Question and answer encounters are generally thought to be a transaction based process. However, as many well-regarded studies have shown, most of the general public misinterpret the power dynamic of the interaction and misplace the control in favor of the answering person. Compounding this confusion, if the power is perceived to be with the asking person, the interaction is often viewed as unethical. This, of course, is a classic scenario in which a person’s low self esteem places them at a disadvantage.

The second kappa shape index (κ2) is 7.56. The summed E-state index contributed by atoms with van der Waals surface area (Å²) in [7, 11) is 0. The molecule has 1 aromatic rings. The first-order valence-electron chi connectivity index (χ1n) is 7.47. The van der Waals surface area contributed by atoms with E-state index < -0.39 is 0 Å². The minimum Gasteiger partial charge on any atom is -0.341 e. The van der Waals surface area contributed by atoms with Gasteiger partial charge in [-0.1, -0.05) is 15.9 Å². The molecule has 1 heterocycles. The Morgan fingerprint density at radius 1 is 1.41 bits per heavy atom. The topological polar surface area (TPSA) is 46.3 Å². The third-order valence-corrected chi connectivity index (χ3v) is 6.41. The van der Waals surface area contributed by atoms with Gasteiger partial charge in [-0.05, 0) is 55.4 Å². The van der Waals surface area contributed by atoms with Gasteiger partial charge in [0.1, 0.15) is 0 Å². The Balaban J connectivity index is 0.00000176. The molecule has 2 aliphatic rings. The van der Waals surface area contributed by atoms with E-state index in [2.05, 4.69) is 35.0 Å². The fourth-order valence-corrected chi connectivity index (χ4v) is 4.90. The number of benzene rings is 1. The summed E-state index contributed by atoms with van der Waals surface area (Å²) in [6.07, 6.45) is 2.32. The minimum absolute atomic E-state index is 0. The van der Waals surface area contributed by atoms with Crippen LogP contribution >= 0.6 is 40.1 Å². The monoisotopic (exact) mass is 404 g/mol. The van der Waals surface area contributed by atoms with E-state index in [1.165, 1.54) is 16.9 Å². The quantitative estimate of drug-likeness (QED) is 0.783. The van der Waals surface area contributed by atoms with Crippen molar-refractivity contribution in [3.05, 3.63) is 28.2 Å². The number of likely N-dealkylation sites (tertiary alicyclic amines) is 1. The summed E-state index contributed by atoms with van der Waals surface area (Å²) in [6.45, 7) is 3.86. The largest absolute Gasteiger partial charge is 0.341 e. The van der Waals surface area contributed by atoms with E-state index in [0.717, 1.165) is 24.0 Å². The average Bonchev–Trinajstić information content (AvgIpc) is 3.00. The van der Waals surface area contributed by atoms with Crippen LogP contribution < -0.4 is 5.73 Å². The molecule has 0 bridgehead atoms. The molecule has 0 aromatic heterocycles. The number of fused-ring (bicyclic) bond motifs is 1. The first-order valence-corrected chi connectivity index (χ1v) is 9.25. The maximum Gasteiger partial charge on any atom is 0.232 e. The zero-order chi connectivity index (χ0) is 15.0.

Confidence is the key to functional consumer behavior
If we take the basic principle that gaining information is the overall goal of a question asking scenario. Then, why do most people assume that the information giver, not asker, is in control of the situation? For many consumers, the process of getting the right information for making a healthy purchase is a daunting scenario. Generally speaking, this distrust of asking questions comes from low self esteem. Consider that the person supplying the information has a large incentive to provide any kind of information to a consumer and only loses when the perspective customer is afraid to get necessary information.